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Posts tagged ‘Music’


Winter is the Season of Love Songs

The dream is over. Winter is here. Not the moderately enjoyable, holiday laden, over imbibing happy days of winter. The fuck me, it’s frigid why the fuck am I driving to work in the dark winter. That special time of year when your back clenches up like the spring of a Chinatown wristwatch, ticking closer to dysfunction with each passing second.

If you’re me, this is not the time to dust off The Beach Boys or Jimmy Buffet, as if the mere strum of the ukulele will teleport your spirit to the beach. No thanks. I would rather listen to a band or artist that articulates the bitter, harsh – often lonely winter months. It should be stark. Fragile. Haunting at times. It should sound like Mountain Man’s Made the Harbor.

Everyone always talks about spring fever, but winter is where the real yearning for love originates. Life is easy in warmth. Navigating a week without sunlight proves tough. It just so happens that spring lies at the end of winter and suddenly the thin, invitation of an April dress is enough to knock a man over. Words like wind chill and frost bite make an intimate evening beneath the covers feel like a necessity more than a want. The outdoors are a lover all their own, it’s the emptiness of a drafty living room or a frosty mattress feels like an unwarranted punishment.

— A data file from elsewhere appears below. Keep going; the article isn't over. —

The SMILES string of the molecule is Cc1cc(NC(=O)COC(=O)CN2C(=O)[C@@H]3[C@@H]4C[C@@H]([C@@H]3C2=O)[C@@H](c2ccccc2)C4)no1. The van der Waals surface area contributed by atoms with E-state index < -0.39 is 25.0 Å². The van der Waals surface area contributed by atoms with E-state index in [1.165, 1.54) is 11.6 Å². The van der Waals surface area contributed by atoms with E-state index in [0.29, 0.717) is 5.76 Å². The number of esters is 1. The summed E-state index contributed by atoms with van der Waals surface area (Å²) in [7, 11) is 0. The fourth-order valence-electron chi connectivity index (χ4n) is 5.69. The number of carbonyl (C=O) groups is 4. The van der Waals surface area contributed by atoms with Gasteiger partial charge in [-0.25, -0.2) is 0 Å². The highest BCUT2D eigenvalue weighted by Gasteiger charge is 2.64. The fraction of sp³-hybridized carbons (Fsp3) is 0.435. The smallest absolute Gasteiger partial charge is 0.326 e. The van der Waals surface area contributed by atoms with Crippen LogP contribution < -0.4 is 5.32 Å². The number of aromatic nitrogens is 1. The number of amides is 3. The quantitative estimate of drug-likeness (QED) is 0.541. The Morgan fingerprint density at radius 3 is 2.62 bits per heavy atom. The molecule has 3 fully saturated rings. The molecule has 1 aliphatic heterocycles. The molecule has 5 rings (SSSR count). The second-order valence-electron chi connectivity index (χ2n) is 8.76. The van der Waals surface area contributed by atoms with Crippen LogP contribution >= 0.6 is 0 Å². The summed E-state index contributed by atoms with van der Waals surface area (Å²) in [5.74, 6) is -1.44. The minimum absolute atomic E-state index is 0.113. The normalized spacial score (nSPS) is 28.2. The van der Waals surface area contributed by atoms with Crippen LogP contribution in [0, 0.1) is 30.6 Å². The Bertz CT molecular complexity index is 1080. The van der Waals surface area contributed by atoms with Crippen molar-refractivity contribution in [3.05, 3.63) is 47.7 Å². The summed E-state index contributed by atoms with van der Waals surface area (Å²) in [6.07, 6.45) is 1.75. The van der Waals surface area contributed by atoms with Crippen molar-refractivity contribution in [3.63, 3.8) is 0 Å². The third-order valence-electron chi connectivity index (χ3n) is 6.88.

“Boots of Spanish Leather” could never have been written without the jarring winds of a New York City winter. The heartbreak proves more palatable picturing Dylan shuffling through snowy streets while his love sails toward sunny Spain. “My spirit is in shambles and my feet are cold. Send some boots you soulless, selfish hell cat.”

In the same way, Van Morrison seems unlikely to ever have penned the incomparable “And it Stoned Me” without the warmth of summer, when a brief rain proves more opportunity than hassle – a welcome relief and healing. The bouncy piano line and floating acoustic guitar sound destined for nights where mosquitoes swarm the solitary light outside a screen door. Love is less essential on days like this, when an icy beverage can be as satisfying as a lengthy embrace.

Weather constrains and shapes an artist as much as any influence imaginable. The claustrophobic aspect of winter forces us to create for ourselves. The beauty of the outdoors has vanished and the artist is left with a blank, snowy canvas. I’m excited to see what songs winter inspires this year. What will the winds blow our way this time?

Written by Rob Peoni


Local Compilation: Loving South Africa: The Album

If you are an avid reader of this blog, then my introduction to this compilation should be seamless.  While we work hard to promote local music, there always exists greater opportunities to show your support.  Loving South Africa: The Album, Vol. 1 is a mix of Indianapolis and regional musicians. Any and all proceeds from the album benefit the Loving South Africa organization. The album was released in late November of last year.

NM Kjeldsen mastered this compilation while also contributing the track “My Father’s Son.”  Kjeldsen’s Black Bear EP was featured on this blog last fall and it is amazing to see his greater aspirations. If the local, independent musicians of this city inspire you, now is your opportunity to join them in support of a worthwhile cause.  Listen to “Floods,” the contribution from Chicago’s Great Quake, below.